Nobel Peace Prize winner Elie Wiesel, whose writings and lectures are considered instrumental in bringing the horrors of the Holocaust into Western discourse, died on Saturday. He was 87.
Born in Romania, Wiesel moved to Paris and became a journalist after being rescued from World War II concentration camp Auschwitz. He eventually started writing about his experiences of the war – an English translation of his first book, titled Night, has sold millions of copies worldwide. He wrote more than 50 books, mainly non-fiction about the Holocaust, in his lifetime. He also worked as a humanities lecturer and activist.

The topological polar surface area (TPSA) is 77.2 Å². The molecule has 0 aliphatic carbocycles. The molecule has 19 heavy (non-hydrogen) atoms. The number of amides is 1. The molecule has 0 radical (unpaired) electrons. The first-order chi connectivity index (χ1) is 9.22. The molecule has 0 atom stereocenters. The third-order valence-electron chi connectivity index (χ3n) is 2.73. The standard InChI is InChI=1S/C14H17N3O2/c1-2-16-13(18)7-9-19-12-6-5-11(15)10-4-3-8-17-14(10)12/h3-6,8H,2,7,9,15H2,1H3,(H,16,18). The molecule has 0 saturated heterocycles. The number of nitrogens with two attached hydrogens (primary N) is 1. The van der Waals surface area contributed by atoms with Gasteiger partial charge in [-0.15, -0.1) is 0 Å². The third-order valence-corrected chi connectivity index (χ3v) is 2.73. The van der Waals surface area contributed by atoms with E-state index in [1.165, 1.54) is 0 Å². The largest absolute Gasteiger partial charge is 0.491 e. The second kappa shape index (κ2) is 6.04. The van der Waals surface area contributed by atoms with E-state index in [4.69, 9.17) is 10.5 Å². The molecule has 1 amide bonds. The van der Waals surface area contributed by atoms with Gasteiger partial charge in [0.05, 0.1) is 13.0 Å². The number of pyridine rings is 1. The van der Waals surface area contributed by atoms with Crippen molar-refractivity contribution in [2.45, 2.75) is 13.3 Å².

He was awarded the Nobel Peace Prize in 1986. According to The New York Times, his Nobel citation said, “Wiesel is a messenger to mankind. His message is one of peace, atonement and human dignity. His belief that the forces fighting evil in the world can be victorious is a hard-won belief.”
The World Jewish Congress condoled his death as “undoubtedly one of the great Jewish teachers and thinkers of the past 100 years.” He is survived by his wife Marion, who also escaped the holocaust, and their son, Elisha.